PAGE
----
So the world keeps turning and as has also been the pattern, our friends and family continue to be so hugely supportive, with everything from meals to childcare, gifts, cards and flowers. Yet again I really cannot express how this is all helping us to continue with 'life as we know it'. The children are finding it hard, so any semblance of their normality is a bonus. Jack started counselling this week as we really don't know how to help him sometimes to deal with his feelings and worries. I'm hoping and praying it helps for him to talk to someone who is not emotionally connected. Hope took the brave decision to stay at school whilst I was in for chemo and for the following few days. A mature attitude from a 15 year old, who could recognise what she could and could not deal with. Thankfully school have been helpful and accommodating beyond measure and I know she will be well looked after and thankfully has a great connection with staff. It is heartbreaking for me though..... Cancer is never easy for anyone and sometimes (both during this experience and the last) I think it's almost harder to watch someone you love go through this and be unable to do anything to take it away.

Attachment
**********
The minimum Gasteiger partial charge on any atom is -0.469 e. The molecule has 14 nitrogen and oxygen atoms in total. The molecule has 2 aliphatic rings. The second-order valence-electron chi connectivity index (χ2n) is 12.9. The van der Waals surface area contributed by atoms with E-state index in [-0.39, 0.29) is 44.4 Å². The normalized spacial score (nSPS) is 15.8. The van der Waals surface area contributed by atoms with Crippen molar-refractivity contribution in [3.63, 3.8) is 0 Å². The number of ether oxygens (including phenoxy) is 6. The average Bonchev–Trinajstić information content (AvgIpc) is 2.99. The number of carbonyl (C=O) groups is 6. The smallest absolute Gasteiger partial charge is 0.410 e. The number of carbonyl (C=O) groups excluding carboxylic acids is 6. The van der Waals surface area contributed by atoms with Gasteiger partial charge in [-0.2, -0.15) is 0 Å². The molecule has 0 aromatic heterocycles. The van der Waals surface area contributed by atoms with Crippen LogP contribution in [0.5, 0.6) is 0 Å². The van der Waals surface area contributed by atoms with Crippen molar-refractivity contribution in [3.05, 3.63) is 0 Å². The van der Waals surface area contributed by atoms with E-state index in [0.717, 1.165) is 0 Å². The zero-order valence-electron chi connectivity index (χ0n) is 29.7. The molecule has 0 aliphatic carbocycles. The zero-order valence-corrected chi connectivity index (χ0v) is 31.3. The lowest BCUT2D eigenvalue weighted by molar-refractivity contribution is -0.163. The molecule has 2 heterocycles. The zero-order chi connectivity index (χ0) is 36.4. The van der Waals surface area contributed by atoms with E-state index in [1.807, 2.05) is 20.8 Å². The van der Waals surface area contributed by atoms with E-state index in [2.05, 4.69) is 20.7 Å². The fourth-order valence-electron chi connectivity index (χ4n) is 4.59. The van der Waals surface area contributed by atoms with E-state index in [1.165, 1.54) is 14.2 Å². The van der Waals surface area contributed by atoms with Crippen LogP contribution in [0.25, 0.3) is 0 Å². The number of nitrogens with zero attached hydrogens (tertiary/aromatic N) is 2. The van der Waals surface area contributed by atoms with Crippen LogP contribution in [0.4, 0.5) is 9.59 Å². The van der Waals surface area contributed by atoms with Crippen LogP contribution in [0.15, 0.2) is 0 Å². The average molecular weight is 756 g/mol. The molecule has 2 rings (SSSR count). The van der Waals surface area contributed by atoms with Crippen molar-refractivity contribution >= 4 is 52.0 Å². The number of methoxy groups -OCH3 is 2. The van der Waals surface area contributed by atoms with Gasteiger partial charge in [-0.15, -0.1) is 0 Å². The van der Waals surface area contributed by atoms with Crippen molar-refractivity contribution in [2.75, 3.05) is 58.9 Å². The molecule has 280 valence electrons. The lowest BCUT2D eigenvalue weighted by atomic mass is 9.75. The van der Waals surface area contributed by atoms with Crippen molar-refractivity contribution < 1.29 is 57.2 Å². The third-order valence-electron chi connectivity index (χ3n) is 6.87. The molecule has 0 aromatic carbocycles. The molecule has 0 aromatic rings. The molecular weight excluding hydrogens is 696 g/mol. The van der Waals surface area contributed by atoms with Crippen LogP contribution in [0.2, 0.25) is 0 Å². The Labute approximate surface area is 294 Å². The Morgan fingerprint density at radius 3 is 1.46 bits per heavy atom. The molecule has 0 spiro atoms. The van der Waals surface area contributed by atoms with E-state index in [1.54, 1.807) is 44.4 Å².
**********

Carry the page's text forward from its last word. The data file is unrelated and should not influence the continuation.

I will keep on keeping on.

Wednesday, 15 March 2017

The Reality of being treated for Breast Cancer - Part 8 - Day 7 post Chemo

I was too tired to post yesterday, after another busy one!

I need my line flushing weekly, ordinarily you wait in on that day for the District Nurses to come but that would of course mean I'm unable to plan anything else for that day. This way I get to go into work before and after. And to be honest my first (and last) experience of waiting for the District Nurse wasn't very positive. She rang me and told me they were too busy and wouldn't be able to come.

Although as you will see in the clip trying to actually park at the hospital is easier said than done (N.B. I wasn't holding the phone while filming it was in the cradle!).

Since the line was flushed (saline gets syringed through to check it's still 'open' and they check they can still draw blood from it) it's been really sore (tender and uncomfortable even to the touch) I'm just helping it settles tomorrow but we shall see.